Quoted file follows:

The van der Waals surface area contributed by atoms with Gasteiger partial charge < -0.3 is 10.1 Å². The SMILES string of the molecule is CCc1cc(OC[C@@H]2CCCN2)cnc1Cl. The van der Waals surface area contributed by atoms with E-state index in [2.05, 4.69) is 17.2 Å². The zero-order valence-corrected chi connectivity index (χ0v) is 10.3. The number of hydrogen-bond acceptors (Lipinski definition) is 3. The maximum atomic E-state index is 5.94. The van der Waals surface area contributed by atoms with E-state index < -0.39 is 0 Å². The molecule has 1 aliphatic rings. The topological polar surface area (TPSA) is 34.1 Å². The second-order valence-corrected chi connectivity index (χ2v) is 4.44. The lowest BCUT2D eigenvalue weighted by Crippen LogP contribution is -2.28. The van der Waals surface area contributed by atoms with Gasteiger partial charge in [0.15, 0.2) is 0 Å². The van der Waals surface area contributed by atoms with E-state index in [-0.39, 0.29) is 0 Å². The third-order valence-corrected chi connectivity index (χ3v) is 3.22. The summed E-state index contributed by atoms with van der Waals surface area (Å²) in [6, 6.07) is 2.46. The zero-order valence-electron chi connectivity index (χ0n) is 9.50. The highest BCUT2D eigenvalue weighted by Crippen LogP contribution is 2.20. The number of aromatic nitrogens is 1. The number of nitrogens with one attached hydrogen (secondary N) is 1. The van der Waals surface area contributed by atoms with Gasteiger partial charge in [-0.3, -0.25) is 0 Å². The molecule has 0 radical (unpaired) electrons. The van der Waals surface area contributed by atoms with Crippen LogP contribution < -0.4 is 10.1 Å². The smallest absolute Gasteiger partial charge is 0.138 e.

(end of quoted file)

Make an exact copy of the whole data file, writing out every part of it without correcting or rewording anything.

The van der Waals surface area contributed by atoms with Gasteiger partial charge < -0.3 is 10.1 Å². The SMILES string of the molecule is CCc1cc(OC[C@@H]2CCCN2)cnc1Cl. The van der Waals surface area contributed by atoms with E-state index in [2.05, 4.69) is 17.2 Å². The zero-order valence-corrected chi connectivity index (χ0v) is 10.3. The number of hydrogen-bond acceptors (Lipinski definition) is 3. The maximum atomic E-state index is 5.94. The van der Waals surface area contributed by atoms with E-state index < -0.39 is 0 Å². The molecule has 1 aliphatic rings. The topological polar surface area (TPSA) is 34.1 Å². The second-order valence-corrected chi connectivity index (χ2v) is 4.44. The lowest BCUT2D eigenvalue weighted by Crippen LogP contribution is -2.28. The van der Waals surface area contributed by atoms with Gasteiger partial charge in [0.15, 0.2) is 0 Å². The van der Waals surface area contributed by atoms with E-state index in [-0.39, 0.29) is 0 Å². The third-order valence-corrected chi connectivity index (χ3v) is 3.22. The summed E-state index contributed by atoms with van der Waals surface area (Å²) in [6, 6.07) is 2.46. The zero-order valence-electron chi connectivity index (χ0n) is 9.50. The highest BCUT2D eigenvalue weighted by Crippen LogP contribution is 2.20. The number of aromatic nitrogens is 1. The number of nitrogens with one attached hydrogen (secondary N) is 1. The van der Waals surface area contributed by atoms with Gasteiger partial charge in [-0.3, -0.25) is 0 Å². The molecule has 0 radical (unpaired) electrons. The van der Waals surface area contributed by atoms with Crippen LogP contribution < -0.4 is 10.1 Å². The smallest absolute Gasteiger partial charge is 0.138 e.